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Pokémon Go downloads reach 75 million, smashing all records

Pokémon Go is the fastest-growing reality game ever, by a long shot.

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    Japanese students play Pokémon Go in the street as it is released in Tokyo, on Friday, July 22, 2016.
    Koji Sasahara/AP
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Pokémon Go came into the gaming world with a bang, capitalizing on a combination of 1990s nostalgia and burgeoning augmented reality technology to earn Niantic, the gaming platform the app uses, record-shattering performance and download numbers.

Data from Sensor Tower, an app store optimization platform, estimates that Pokémon Go has been installed 75 million times across Apple iOS and Google Android platforms. Although industry watchers are already questioning how long such explosive success can be sustained, nothing detracts from the unprecedented launch numbers that Pokémon Go has now posted.

Compared to other popular game applications, Pokémon Go is exhibiting a phenomenal performance. It took only 19 days after its release for the game to surpass 50 million downloads, while the next highest performing games, Color Switch and Slither.io, took 77 and 81 days respectively to reach the same level. And Sensor Tower data predicts that the app may hit 100 million downloads within the first two months.

These numbers come despite the fact that the game is only currently available in 32 of the 100 markets in which the Apps Store and Google Play distribute their content. The game only launched in its homeland Japan, where Nintendo designed the original Pokémon for the Game Boy in 1995, in late July.

According to data by Survey Monkey, the game still sits at the top of the charts, and is the top grossing app, in every country where the game is available. Still the numbers are falling, because even with the probable addition of new markets in the foreseeable future, it is difficult to see how Pokémon Go could sustain such exponential success.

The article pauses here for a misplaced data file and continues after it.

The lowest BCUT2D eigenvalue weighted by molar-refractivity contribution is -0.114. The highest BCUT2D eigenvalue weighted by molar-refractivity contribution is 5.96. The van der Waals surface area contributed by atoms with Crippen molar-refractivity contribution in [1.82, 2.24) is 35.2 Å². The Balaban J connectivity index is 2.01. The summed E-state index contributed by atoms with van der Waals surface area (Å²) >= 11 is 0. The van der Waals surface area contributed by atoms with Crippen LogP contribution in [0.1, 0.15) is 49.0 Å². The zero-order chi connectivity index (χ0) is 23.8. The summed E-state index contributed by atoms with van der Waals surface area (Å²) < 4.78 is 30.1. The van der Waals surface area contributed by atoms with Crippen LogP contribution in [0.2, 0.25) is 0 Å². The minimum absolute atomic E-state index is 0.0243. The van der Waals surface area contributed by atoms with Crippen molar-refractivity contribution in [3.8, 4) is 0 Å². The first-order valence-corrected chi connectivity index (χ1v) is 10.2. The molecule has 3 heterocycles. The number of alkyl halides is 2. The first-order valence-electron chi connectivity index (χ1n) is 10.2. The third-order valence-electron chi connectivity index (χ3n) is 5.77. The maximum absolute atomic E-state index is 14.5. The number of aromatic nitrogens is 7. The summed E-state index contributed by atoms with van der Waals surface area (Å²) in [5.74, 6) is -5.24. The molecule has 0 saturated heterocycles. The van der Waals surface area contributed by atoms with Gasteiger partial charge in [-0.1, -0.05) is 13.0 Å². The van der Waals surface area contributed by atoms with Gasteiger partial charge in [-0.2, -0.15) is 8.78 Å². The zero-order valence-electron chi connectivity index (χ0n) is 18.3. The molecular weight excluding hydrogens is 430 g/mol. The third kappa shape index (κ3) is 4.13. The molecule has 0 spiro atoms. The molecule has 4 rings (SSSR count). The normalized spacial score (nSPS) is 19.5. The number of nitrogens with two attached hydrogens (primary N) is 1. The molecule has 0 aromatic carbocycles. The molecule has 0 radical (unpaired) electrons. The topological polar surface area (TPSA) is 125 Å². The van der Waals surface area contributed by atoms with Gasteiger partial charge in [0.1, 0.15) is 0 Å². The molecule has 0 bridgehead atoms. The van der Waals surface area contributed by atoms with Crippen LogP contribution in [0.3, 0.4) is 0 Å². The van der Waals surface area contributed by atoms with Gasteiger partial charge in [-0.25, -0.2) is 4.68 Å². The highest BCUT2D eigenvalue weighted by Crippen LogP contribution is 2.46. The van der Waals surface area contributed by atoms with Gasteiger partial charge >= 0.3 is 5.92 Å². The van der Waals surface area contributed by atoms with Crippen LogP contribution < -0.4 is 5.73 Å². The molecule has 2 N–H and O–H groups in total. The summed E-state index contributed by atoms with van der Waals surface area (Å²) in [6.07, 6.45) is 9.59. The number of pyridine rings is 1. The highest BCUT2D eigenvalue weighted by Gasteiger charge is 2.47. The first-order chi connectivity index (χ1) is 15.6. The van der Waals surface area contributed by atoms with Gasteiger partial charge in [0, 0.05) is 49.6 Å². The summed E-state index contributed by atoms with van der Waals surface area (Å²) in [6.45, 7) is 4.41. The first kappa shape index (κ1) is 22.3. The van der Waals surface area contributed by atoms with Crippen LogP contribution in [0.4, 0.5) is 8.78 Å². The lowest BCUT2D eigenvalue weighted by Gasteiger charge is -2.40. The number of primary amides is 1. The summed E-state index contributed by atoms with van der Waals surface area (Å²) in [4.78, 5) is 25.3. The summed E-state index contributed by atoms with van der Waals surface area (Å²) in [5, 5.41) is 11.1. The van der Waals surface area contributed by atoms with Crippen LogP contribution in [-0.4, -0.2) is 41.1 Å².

A dip in the number of new users following the initial post-release craze is normal and in all likelihood does not spell the end of Pokémon Go. Most games enjoy a heyday period before sliding down to meet more sustainable numbers.

"As we've seen from other games there's still every chance that the game attracts millions of users (and makes millions of dollars) for months, and even years to come," Survey Monkey wrote in its analysis.

Part of the appeal of Pokémon Go is that it encourages being social and requires its users to get off the couch and explore their neighborhoods and towns in order to play – canceling out some of the biggest complaints about video games: that they promote a sedentary and solitary lifestyle.

But this may not be a fully sustainable model either.

"While that’s part of what makes the game novel and appealing at the moment, it's easy to see how the charm might wear off over time," says James Surowiecki in a column for The New Yorker. "Pokémon Go is also the rare video game whose economic success will be determined in part by the weather. It's a great summertime game, but will anyone bundle up to go Pikachu-hunting when winter rolls around?"

In order to retain its captive audience, Niantic, creator of the real world gaming platform on which the app is based, has promised a number of changes in future updates, including new Pokémons, customizable Pokéstops, and expanded Gym and breeding features.

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